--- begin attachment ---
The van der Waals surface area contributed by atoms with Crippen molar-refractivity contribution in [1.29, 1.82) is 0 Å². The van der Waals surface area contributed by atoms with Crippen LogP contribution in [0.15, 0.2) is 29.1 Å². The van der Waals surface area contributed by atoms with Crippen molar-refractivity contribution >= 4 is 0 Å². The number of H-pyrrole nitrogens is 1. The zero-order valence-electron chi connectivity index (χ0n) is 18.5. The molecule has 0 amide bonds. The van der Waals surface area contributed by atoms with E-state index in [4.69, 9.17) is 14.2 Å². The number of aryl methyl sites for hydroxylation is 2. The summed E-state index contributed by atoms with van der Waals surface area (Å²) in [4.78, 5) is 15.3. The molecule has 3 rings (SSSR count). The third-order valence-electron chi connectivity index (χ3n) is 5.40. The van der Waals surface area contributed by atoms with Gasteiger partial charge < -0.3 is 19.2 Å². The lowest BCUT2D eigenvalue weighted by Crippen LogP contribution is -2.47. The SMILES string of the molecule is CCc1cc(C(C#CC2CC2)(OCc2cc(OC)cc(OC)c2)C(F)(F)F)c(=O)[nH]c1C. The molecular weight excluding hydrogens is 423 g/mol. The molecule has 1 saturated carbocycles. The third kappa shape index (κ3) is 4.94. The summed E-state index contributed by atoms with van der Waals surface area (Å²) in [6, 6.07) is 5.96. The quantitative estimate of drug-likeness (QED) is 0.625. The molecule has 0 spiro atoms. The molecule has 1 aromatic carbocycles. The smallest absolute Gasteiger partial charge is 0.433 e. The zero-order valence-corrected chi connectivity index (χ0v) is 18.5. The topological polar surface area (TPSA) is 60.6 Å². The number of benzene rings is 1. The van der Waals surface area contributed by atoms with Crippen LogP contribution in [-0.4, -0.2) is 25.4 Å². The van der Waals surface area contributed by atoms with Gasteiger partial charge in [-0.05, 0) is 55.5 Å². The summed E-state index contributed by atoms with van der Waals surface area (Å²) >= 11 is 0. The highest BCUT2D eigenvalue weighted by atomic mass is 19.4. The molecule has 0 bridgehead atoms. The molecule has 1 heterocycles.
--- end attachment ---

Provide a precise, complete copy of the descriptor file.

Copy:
The van der Waals surface area contributed by atoms with Crippen molar-refractivity contribution in [1.29, 1.82) is 0 Å². The van der Waals surface area contributed by atoms with Crippen LogP contribution in [0.15, 0.2) is 29.1 Å². The van der Waals surface area contributed by atoms with Crippen molar-refractivity contribution >= 4 is 0 Å². The number of H-pyrrole nitrogens is 1. The zero-order valence-electron chi connectivity index (χ0n) is 18.5. The molecule has 0 amide bonds. The van der Waals surface area contributed by atoms with E-state index in [4.69, 9.17) is 14.2 Å². The number of aryl methyl sites for hydroxylation is 2. The summed E-state index contributed by atoms with van der Waals surface area (Å²) in [4.78, 5) is 15.3. The molecule has 3 rings (SSSR count). The third-order valence-electron chi connectivity index (χ3n) is 5.40. The van der Waals surface area contributed by atoms with Gasteiger partial charge < -0.3 is 19.2 Å². The lowest BCUT2D eigenvalue weighted by Crippen LogP contribution is -2.47. The SMILES string of the molecule is CCc1cc(C(C#CC2CC2)(OCc2cc(OC)cc(OC)c2)C(F)(F)F)c(=O)[nH]c1C. The molecular weight excluding hydrogens is 423 g/mol. The molecule has 1 saturated carbocycles. The third kappa shape index (κ3) is 4.94. The summed E-state index contributed by atoms with van der Waals surface area (Å²) in [6, 6.07) is 5.96. The quantitative estimate of drug-likeness (QED) is 0.625. The molecule has 0 spiro atoms. The molecule has 1 aromatic carbocycles. The smallest absolute Gasteiger partial charge is 0.433 e. The zero-order valence-corrected chi connectivity index (χ0v) is 18.5. The topological polar surface area (TPSA) is 60.6 Å². The number of benzene rings is 1. The van der Waals surface area contributed by atoms with Crippen LogP contribution in [-0.4, -0.2) is 25.4 Å². The van der Waals surface area contributed by atoms with Gasteiger partial charge in [-0.05, 0) is 55.5 Å². The summed E-state index contributed by atoms with van der Waals surface area (Å²) >= 11 is 0. The highest BCUT2D eigenvalue weighted by atomic mass is 19.4. The molecule has 0 bridgehead atoms. The molecule has 1 heterocycles.